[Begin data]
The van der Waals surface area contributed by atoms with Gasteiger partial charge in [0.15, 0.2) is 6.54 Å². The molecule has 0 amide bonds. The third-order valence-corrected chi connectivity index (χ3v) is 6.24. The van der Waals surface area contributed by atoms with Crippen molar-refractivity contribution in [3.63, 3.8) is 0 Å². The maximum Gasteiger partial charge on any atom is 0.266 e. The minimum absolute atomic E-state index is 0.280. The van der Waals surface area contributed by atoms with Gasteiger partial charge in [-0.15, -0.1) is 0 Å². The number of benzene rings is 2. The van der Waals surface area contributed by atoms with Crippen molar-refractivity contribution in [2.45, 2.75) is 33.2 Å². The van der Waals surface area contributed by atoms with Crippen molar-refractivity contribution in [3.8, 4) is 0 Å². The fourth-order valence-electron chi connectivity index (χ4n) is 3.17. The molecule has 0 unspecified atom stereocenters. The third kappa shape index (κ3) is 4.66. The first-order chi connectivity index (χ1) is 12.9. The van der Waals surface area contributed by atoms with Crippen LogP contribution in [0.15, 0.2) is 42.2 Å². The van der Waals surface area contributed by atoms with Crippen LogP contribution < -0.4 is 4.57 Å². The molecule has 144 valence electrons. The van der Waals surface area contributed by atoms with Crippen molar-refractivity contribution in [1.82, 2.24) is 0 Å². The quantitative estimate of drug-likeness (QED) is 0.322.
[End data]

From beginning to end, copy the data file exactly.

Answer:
The van der Waals surface area contributed by atoms with Gasteiger partial charge in [0.15, 0.2) is 6.54 Å². The molecule has 0 amide bonds. The third-order valence-corrected chi connectivity index (χ3v) is 6.24. The van der Waals surface area contributed by atoms with Crippen molar-refractivity contribution in [3.63, 3.8) is 0 Å². The maximum Gasteiger partial charge on any atom is 0.266 e. The minimum absolute atomic E-state index is 0.280. The van der Waals surface area contributed by atoms with Gasteiger partial charge in [-0.15, -0.1) is 0 Å². The number of benzene rings is 2. The van der Waals surface area contributed by atoms with Crippen molar-refractivity contribution in [2.45, 2.75) is 33.2 Å². The van der Waals surface area contributed by atoms with Crippen molar-refractivity contribution in [3.8, 4) is 0 Å². The fourth-order valence-electron chi connectivity index (χ4n) is 3.17. The molecule has 0 unspecified atom stereocenters. The third kappa shape index (κ3) is 4.66. The first-order chi connectivity index (χ1) is 12.9. The van der Waals surface area contributed by atoms with Crippen LogP contribution in [0.15, 0.2) is 42.2 Å². The van der Waals surface area contributed by atoms with Crippen LogP contribution < -0.4 is 4.57 Å². The molecule has 144 valence electrons. The van der Waals surface area contributed by atoms with Crippen molar-refractivity contribution in [1.82, 2.24) is 0 Å². The quantitative estimate of drug-likeness (QED) is 0.322.